Steven M. Chermak is a professor in the School of Criminal Justice at Michigan State University. Dr. Chermak is also a lead investigator affiliated with The National Consortium for the Study of Terrorism and Responses to Terror (START). Dr. Chermak’s terrorism research has focused on four general areas. First, he studies the criminal and terrorist activities of domestic terrorists. Projects include understanding patterns of violence of far right, far left, and al-Qaeda inspired extremists, documenting how lone wolf attacks are different than group-inspired terrorist attacks, and examining the characteristics of foiled terrorist plots. Second, he studies the intelligence practices of State, Local, and Tribal law enforcement agencies. Third, he is studying the sources of funding used by terrorist organizations, with a particular emphasis on examining their use of counterfeited products. This research looks at what crimes terrorist organizations commit to fund their activities, how they are networked to other organizations or individuals to commit such acts, and assesses the impacts of these crimes. Finally, he has studied the media’s role in relation to crime and terrorism issues.
Dr. Chermak’s research has been funded by the Department of Homeland Security, National Institute of Justice, and the Michigan State Police. He has published two books, seven books and numerous research reports. His research has appeared in a number of journals including Journal of Quantitative Criminology, Criminology and Public Policy, Justice Quarterly, Policing: An International Journal of Police Strategies and Management, Journal of Criminal Justice, Criminal Justice Policy Review, and the Journal of Crime, Conflict, and the Media. Before joining the faculty at Michigan State University in 2005, Dr. Chermak was faculty member at Indiana University in Bloomington from 1992-2005.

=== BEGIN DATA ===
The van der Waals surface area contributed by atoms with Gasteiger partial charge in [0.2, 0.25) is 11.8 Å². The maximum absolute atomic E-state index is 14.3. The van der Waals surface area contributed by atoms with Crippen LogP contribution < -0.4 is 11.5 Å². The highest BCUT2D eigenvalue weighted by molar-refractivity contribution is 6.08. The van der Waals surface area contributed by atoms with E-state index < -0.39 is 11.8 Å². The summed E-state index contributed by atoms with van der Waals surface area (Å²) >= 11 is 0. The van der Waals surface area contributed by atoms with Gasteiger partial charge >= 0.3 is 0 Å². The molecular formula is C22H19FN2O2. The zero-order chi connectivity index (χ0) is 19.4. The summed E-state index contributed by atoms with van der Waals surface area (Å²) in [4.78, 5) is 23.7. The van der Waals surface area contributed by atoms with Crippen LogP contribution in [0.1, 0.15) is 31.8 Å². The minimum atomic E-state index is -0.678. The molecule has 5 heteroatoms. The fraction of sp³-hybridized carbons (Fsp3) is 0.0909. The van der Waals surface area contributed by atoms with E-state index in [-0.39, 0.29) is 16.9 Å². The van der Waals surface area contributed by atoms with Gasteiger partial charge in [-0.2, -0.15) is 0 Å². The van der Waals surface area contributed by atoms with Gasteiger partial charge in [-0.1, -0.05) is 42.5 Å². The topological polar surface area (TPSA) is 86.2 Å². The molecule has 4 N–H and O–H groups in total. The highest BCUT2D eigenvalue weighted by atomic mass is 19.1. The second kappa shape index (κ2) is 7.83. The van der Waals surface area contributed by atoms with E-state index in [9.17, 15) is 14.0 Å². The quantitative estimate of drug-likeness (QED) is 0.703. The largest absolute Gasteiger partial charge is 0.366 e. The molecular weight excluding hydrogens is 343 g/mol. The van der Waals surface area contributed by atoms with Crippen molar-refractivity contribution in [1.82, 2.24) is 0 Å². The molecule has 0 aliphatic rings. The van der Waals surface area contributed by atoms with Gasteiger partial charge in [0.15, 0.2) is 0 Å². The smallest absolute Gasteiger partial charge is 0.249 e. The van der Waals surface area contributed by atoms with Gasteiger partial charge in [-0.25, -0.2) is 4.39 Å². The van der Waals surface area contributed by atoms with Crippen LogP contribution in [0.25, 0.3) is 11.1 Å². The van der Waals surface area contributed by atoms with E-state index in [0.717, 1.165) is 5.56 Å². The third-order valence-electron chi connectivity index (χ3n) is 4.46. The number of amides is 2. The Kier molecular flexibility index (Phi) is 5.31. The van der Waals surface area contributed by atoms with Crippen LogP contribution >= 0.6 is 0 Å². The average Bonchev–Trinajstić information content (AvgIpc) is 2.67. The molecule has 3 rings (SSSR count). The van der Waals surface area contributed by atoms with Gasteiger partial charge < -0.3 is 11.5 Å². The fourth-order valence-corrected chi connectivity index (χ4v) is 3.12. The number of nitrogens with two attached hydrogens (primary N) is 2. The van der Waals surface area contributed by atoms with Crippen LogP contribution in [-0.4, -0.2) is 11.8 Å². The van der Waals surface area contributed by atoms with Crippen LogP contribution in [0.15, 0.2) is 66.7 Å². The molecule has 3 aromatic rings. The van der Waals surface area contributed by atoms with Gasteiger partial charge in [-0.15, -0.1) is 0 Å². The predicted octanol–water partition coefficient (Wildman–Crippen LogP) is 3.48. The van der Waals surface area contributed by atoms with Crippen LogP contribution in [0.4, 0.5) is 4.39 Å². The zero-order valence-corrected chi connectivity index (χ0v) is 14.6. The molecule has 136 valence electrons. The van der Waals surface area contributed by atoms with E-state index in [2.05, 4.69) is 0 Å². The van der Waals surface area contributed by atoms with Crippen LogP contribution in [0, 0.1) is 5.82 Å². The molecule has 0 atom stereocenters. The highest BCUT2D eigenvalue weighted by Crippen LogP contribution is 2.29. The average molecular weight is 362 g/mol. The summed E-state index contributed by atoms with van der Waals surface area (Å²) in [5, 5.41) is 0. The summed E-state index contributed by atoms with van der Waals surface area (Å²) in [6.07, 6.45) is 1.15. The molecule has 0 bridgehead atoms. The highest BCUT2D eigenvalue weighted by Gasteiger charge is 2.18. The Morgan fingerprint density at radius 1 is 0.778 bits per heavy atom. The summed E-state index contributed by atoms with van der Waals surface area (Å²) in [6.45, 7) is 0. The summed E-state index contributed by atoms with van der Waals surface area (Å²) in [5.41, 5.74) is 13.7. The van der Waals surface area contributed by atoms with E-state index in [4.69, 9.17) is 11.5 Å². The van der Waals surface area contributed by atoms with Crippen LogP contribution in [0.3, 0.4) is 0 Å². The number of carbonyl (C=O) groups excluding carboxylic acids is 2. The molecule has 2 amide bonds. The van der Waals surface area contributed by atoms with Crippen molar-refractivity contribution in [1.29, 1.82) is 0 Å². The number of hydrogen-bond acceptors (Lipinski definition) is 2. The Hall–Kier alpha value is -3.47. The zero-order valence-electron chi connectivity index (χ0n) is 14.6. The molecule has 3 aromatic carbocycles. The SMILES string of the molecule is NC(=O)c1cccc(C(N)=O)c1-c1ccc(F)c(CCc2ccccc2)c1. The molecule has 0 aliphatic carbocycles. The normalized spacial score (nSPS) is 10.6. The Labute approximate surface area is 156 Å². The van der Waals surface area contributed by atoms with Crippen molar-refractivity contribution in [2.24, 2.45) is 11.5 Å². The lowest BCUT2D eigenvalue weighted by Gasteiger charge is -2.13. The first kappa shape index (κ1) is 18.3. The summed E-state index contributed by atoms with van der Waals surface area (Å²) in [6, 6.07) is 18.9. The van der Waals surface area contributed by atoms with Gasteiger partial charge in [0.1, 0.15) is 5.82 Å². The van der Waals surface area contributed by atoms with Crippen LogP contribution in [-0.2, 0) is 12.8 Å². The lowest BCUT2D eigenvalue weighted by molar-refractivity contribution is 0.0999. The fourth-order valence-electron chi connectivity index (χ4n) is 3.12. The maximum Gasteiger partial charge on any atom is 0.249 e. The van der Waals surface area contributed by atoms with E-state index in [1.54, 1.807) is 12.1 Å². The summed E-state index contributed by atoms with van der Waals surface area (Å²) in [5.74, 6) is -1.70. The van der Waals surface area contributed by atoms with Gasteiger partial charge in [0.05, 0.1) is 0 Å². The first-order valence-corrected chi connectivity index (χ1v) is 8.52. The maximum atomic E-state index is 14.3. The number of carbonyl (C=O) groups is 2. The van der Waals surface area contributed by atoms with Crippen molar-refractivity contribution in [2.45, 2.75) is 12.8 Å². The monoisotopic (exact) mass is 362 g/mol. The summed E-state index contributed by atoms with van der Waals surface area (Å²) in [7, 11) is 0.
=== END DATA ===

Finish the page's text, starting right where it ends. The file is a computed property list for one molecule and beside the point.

Industry Expertise (2)
Areas of Expertise (5)
State University of New York at Albany: Ph.D., Criminal Justice 1993
State University of New York at Albany: M.A., Criminal Justice 1988
Bowling Green State University: B.A., Criminal Justice 1987
- National Consortium for the Study of Terrorism and Responses to Terrorism (START)
19 years after 9/11, Americans continue to fear foreign extremists and underplay the dangers of domestic terrorism
The Conversation online
This article was co-authored by Steven Chermak, professor of criminal justice at Michigan State University. On a Tuesday morning in September 2001, the American experience with terrorism was fundamentally altered. Two thousand, nine hundred and ninety-six people were killed as the direct result of attacks in New York, Washington, D.C. and Pennsylvania. Thousands more, including many first responders, later lost their lives to health complications from working at or being near Ground Zero. Nineteen years later, Americans' ideas of what terrorism is remains tied to that morning. The 9/11 attacks were perpetrated by al-Qaida terrorists. They resulted in nearly 18 times more deaths than America's second most devastating terrorist attack – the Oklahoma City bombing that occurred 15 years earlier. That intense loss of life has meant that the 9/11 attacks have come to symbolize terrorism for many Americans.
Threats of violent Islamist and far-right extremism: What does the research say?
On a Tuesday morning in September 2001, the American experience with terrorism was fundamentally altered. Two thousand, nine hundred and ninety-six people were murdered in New York, Virginia and Pennsylvania. Thousands more, including many first responders, lost their lives to health complications from working at or being near Ground Zero...